In-district Autism Consultants

As the reported prevalence of students with Autism Spectrum Disorder (ASD) increases, the need to provide necessary supports for educators to be successful in serving those students also rises. Project ACCESS has trained hundreds of In-District Autism Consultants (IDACs) to assist Missouri public school educators in their district with understanding how ASD differs from other disabilities and how to use strategies that are most effective in working with students with ASD.

Project ACCESS trained certified teachers and therapists to serve as an In-District Autism Consultant (IDAC) within their school district. IDACs had met prerequisite requirements, including having completed at least six days of autism-specific training provided by Project ACCESS, as well having earned certification in special education or a closely related field. These individuals were chosen by administration within the district to serve in a consulting capacity to their colleagues at the discretion of their district and within the context of their individual district's needs. IDACs do not provide consultation outside of their districts. IDACs typically work with special education staff but some work with general education staff as well.

While IDACs perform a variety of functions, their primary purpose is to effectively collaborate with fellow staff members and parents in order to provide quality educational programming and increase local capacity to serve students with ASD. Some examples of how an IDAC might serve include:

  • collaborating and consulting with colleagues regarding best practice strategies or interventions
  • administering autism-specific instruments
  • developing evaluation plans and participating in IEPs for students
  • assisting in providing modifications and adaptations for success in the least restrictive environment
  • mentoring educators and team problem-solving
  • providing professional development for staff and/or making staff aware of trainings available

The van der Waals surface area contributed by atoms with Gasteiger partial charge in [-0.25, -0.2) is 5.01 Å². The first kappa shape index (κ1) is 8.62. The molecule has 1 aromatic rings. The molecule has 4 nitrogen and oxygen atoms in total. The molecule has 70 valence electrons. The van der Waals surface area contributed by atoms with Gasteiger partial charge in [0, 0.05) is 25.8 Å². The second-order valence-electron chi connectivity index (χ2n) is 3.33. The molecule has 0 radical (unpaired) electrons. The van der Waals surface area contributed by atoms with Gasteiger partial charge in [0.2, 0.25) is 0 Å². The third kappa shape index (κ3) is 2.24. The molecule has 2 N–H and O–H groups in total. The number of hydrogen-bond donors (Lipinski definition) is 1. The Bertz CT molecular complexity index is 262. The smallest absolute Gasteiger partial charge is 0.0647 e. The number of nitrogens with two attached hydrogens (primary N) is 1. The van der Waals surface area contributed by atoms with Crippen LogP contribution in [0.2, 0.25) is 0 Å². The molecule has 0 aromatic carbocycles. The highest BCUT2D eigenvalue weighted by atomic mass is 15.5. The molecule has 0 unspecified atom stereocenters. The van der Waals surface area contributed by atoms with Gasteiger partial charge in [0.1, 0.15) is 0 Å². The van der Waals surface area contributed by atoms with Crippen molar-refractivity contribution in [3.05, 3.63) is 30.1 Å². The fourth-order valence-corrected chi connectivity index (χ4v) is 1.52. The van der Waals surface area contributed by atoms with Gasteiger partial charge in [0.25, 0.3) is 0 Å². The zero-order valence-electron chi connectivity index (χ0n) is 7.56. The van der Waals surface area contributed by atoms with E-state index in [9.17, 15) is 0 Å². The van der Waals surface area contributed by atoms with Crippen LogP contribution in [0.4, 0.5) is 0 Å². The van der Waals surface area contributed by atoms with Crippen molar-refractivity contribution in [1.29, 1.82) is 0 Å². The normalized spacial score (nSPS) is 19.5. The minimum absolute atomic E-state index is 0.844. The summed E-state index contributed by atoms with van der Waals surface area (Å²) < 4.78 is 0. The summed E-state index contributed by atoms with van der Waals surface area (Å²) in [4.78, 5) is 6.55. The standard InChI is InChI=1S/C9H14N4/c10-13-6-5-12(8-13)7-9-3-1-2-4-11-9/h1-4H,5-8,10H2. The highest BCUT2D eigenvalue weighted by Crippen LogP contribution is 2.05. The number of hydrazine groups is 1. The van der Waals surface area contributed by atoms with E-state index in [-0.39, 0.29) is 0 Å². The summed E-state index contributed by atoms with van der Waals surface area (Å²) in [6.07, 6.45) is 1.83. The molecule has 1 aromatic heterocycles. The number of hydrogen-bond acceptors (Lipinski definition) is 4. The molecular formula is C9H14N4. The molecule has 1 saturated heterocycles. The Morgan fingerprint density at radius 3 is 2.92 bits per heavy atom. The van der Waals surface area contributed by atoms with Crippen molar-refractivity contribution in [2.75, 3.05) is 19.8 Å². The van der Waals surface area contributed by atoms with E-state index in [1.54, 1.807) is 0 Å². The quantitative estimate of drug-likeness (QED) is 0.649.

In most cases it is possible for IDACs to carry their titles with them when they transfer to another Missouri school district with the endorsement of their new district's administration.  A map of schools that have an In-district Autism Consultant is available on our website.

Many Missouri School Districts benefit from having one or more In-District Autism Consultants trained through Project ACCESS. 

We love our In-district Autism Consultants (IDACs) and they have provided a knowledgeable and experienced community of collaborators and service providers for many years. Many of our IDACs have advanced degrees related to autism but many do not. As you are no doubt aware, the knowledge-base related to autism has grown exponentially in the last few decades. Feedback from our IDACs has indicated that some feel that they desire additional preparation to master evidence-based interventions and ABA strategies. In addition, many IDACs are more interested in better serving students in the classroom than being a consultant; not all IDACs are utilized by their districts as consultants.  Over the years we have discovered that many IDAC attendees have enrolled in the IDAC training with the intention to learn more about autism interventions, although the focus of this training is learning to be a consultant.

With that understanding, we no longer offer IDAC training. Starting in 2018, we implemented the Project ACCESS Autism Credential (PAAC), whose participants are educators that work directly with students and are responsible for their programming.  In addition, for individuals that are not classroom teachers, we are providing the designation of Project ACCESS Autism Team Support (PAATS). These are new designations by Project ACCESS and training began in the fall of 2018.  By the time they have earned the designation, PAACs will have completed a rigorous schedule of training in evidence-based interventions, documented mastery of knowledge and skills through presentation of portfolio artifacts aligned to competencies, and experienced in-classroom coaching by experts in the field.  For PAATS, the training is the same but there will not be a coaching component. More information about these programs is available on our PAAC/PAATS Frequently Asked Questions page. If you or your school is interested in the PAAC/PAATS professional development program, please fill out the PAAC/PAATS application form.

We anticipate that many of our PAAC candidates may come from our existing pool of trained IDACs, although being an IDAC is certainly not a requirement. The PAAC program is of benefit to educators whose primary duty is working hands-on with students on a daily basis, and it may be a stepping stone to a future cadre of more highly trained district-wide consultants who are highly trained in evidence-based interventions that can be used in the classroom. We anticipate that someday in the future we may be able to recruit the next generation of Project ACCESS Missouri Autism Consultants and Project ACCESS Professional Development Trainers from a pool of experienced PAAC program completers.